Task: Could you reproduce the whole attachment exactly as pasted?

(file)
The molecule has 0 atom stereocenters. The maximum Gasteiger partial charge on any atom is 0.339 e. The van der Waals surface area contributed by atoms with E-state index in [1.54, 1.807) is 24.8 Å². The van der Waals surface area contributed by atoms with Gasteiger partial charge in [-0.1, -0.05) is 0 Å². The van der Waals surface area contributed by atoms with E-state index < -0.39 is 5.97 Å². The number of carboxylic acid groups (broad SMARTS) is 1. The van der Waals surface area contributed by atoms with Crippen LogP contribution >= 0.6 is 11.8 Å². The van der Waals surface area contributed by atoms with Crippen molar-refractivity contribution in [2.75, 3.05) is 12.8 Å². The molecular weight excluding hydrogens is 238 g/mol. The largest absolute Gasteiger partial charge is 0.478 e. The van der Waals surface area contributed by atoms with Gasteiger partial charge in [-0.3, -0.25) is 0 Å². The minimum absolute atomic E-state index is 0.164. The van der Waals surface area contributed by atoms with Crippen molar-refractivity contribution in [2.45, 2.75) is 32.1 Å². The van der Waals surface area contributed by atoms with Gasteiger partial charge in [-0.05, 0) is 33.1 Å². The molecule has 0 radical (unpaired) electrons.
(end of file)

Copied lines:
The molecule has 0 atom stereocenters. The maximum Gasteiger partial charge on any atom is 0.339 e. The van der Waals surface area contributed by atoms with E-state index in [1.54, 1.807) is 24.8 Å². The van der Waals surface area contributed by atoms with Gasteiger partial charge in [-0.1, -0.05) is 0 Å². The van der Waals surface area contributed by atoms with E-state index < -0.39 is 5.97 Å². The number of carboxylic acid groups (broad SMARTS) is 1. The van der Waals surface area contributed by atoms with Crippen LogP contribution >= 0.6 is 11.8 Å². The van der Waals surface area contributed by atoms with Crippen molar-refractivity contribution in [2.75, 3.05) is 12.8 Å². The molecular weight excluding hydrogens is 238 g/mol. The largest absolute Gasteiger partial charge is 0.478 e. The van der Waals surface area contributed by atoms with Gasteiger partial charge in [-0.3, -0.25) is 0 Å². The minimum absolute atomic E-state index is 0.164. The van der Waals surface area contributed by atoms with Crippen molar-refractivity contribution in [2.45, 2.75) is 32.1 Å². The van der Waals surface area contributed by atoms with Gasteiger partial charge in [-0.05, 0) is 33.1 Å². The molecule has 0 radical (unpaired) electrons.